European Central Bank raises interest rates for first time in decade

European Central Bank raises interest rates for first time in decade
Credit: ECB

For the first time in over a decade, the European Central Bank (ECB) has announced that it will soon raise interest rates in a bid to control runaway inflation, which reached 8.6% in the Eurozone in June. This is a major shakeup after years of affordable credit within the EU.

The ECB is now playing a delicate balancing act, attempting to curb inflationary pressures without placing further constraints on the European economy, which has been hit hard by external shocks over the last few years.

The central bank has now announced that interest rates will rise by 0.5 percentage points. This significant increase will spell the end to the -0.5% negative interest rate offered by the ECB to borrowers since 2014. That way, borrowing will be made significantly less attractive but will help curb some Eurozone’s inflationary pressures.

Throughout the crisis, experts have implored the ECB to take decisive action to intervene and help control inflation. In the US, the Federal Reserve has been desperately fighting to control inflation, while the ECB has so far taken a more laissez-faire approach to control inflation.

Some have accused the ECB of having failed in its regulatory functions, as inflation has now far exceeded the 2% annual inflation target. The markets are expecting more decisive action from the ECB, as reflected by a recent rebound in the value of the Euro against the Dollar, which reached parity on 13 July.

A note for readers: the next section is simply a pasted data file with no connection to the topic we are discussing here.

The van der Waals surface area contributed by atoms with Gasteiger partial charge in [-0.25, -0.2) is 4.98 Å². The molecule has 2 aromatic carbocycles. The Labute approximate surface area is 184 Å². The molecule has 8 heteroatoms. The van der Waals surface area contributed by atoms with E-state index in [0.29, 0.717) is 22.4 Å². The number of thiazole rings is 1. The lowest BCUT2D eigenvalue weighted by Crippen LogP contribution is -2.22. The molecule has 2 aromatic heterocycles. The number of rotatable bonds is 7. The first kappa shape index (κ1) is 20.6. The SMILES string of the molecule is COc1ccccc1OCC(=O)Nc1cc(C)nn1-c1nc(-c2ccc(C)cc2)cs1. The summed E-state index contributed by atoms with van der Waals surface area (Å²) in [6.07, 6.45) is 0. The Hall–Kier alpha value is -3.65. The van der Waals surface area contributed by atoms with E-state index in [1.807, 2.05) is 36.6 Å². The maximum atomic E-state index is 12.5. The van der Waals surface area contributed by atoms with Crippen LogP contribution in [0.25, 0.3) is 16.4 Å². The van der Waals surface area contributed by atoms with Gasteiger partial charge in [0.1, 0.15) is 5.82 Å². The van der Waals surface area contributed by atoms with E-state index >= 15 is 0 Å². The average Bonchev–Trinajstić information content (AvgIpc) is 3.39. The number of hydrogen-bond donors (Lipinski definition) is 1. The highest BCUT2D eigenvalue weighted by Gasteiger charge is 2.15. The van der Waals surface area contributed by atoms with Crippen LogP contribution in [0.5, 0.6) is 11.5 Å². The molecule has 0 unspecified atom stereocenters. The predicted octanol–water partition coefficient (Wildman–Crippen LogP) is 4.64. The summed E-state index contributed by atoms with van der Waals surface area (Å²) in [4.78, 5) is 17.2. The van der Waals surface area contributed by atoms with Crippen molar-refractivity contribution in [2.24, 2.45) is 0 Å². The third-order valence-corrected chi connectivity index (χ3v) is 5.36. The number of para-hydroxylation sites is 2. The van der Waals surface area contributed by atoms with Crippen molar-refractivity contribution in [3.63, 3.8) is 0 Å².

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There are concerns that an increase in interest rates could lead to a surge in borrowing rates, aggravating Europe’s already tenuous debt situation. Countries need affordable interest rates in order to keep up with payments on their national debt. EU Member State Italy has been struggling to cope with its significant foreign debt, and higher interest rates risk sending the country into a debt spiral.

To this end, the ECB has also announced that it will unveil a new “anti-fragmentation” measure to combat a surge in borrowing rates. The measure will seek to bridge the spread between borrowing rates in richer member states and protect countries with a weaker credit situation.

There are hopes in Belgium that inflationary pressures will begin to fall from next year. The Federal Planning Bureau predicts that, from next year, household purchasing power will recover as real per capita incomes and government support will outstrip inflation.

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